Ritz Electronics is no more. Ritz Interactive Inc. filed for bankruptcy last year, and a company called C&A Marketing Inc. seems to be running the website now. Parent company Ritz Camera & Image LLC filed for bankruptcy in June of this year, and went into liquidation this fall.
Sears is still one of the best. Product specs are in the left column; comparisons to similar units at the bottom. On the first screen of a Panasonic television's product description, there was a quick link to the unit's owner's manual containing the limited warranty's terms and conditions for both the U.S. and Canada on the last three pages.
Sony Style has given way to the Sony Store. But the manufacturer still sells televisions online, though they also provide advice about how to find a physical retail outlet. And they're still as good as ever about disclosing the fine print in the product warranties.
That's not going to help a buyer before they buy. There's also a pop-up window which explains that the headphones we were looking at are "backed by a limited one-year warranty." But it doesn't answer such basic questions such as if I buy these headphones at Heathrow, can I get them replaced under warranty in Canada? Or do I need to ship them back to the UK?
Earlier this year, former Circuit City CEO Alan Wurtzel wrote a "tell-all" book that lays the blame on everyone else. Fortunately, he didn't blame Warranty Week, which in a column four years ago pointed out that service contract sales commissions were keeping the company afloat. Basically, the retailer's strategy was to sell a $500 TV at a $10 loss so it could make a $50 profit on the $100 extended warranty.
As a manufacturer, however, its warranty disclosures are still superlative. For a laptop we browsed, there were readily available links to the limited warranty summary, and then to PDF files of the terms and conditions and what the company calls its traveler's warranty.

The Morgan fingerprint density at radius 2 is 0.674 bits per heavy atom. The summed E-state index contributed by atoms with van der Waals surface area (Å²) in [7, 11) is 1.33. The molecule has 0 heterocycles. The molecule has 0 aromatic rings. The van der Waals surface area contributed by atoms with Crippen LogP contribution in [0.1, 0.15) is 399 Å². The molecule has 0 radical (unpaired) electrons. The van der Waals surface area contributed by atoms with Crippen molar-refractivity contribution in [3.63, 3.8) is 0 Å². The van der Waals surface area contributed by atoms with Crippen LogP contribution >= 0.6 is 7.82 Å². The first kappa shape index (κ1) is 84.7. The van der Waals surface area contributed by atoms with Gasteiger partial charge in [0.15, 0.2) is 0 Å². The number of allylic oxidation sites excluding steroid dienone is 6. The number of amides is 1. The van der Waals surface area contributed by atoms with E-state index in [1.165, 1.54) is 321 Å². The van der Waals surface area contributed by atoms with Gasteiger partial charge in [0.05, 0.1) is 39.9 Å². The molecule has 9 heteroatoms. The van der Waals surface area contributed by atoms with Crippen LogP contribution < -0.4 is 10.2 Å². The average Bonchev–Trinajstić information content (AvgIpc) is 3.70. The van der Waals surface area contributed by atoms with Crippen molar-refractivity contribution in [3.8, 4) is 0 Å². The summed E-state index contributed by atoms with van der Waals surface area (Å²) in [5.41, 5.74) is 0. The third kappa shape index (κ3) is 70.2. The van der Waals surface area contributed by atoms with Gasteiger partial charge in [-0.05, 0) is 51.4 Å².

Here's the problem: some of those TV warranties cover parts for a year but pay for labor only during the first 90 days. Others insist the customer bring it in or pay for freight to some specified repair center. Drop-off isn't much of a challenge for a small TV, but what about a big screen? And if you buy online, how do you bring it back?
These are legitimate questions that a good salesperson could answer in a physical setting. They could even go in the back and get the user's manual to read the fine print. But how do you ask a question on a web page? QVC has plenty of user questions and comments, but not a lot of authoritative answers.
That's all we want. Let us read the fine print in the limited warranty before we buy. Don't tell us it's "in the box," which we can't open until after we've paid.
And it's not just a convenience. It's the law, as explained by the Federal Trade Commission's "Businessperson's Guide to Federal Warranty Law." The FTC's rules requires that written warranties on consumer products costing more than $15 be available to consumers before they buy. That applies to both physical and online retailers.
What's amazing is how many online retailers don't even meet that meager requirement. It's so easy to post a link to the complete owner's manual and limited warranty terms and conditions on a product page. And as demonstrated by the details above, many of the best online retailers still do exactly that.
Warranty Management Trends
Our first decade aligned itself rather fortunately with at least five major trends in warranty management:
- Increased disclosure of company-wide warranty expense data, in annual reports and quarterly financial statements. Because the crooks at Enron and WorldCom did such a good job hiding their liabilities until those unseen obligations consumed the companies, the accounting rules were changed in late 2002 to require companies that accrue for warranty expenses to disclose the balances, additions and withdrawals they make to those funds.
- Increased use of warranty data to reduce failure rates. If one sees a pattern in the recent claims data, one could change a product's design or production routine to prevent future failures from ever getting made. The automakers, following the TREAD Act and some well-publicized tire failures, led the way with "early warning" and other analytics-driven warranty cost reduction efforts.
- The spread of commercially-produced warranty management software, to replace the homemade spreadsheet and database programs that kept track of claims -- or worse, the boxes of fax pages in the basement that nobody ever looked at again.
- The need for an industry association and trade show to organize discussion, debate and training around the topic of warranty, and to provide a venue for customers to meet consultants and solution providers. There's no tab for "warranty" in the phone book, and few opportunities for warranty professionals to meet and chat.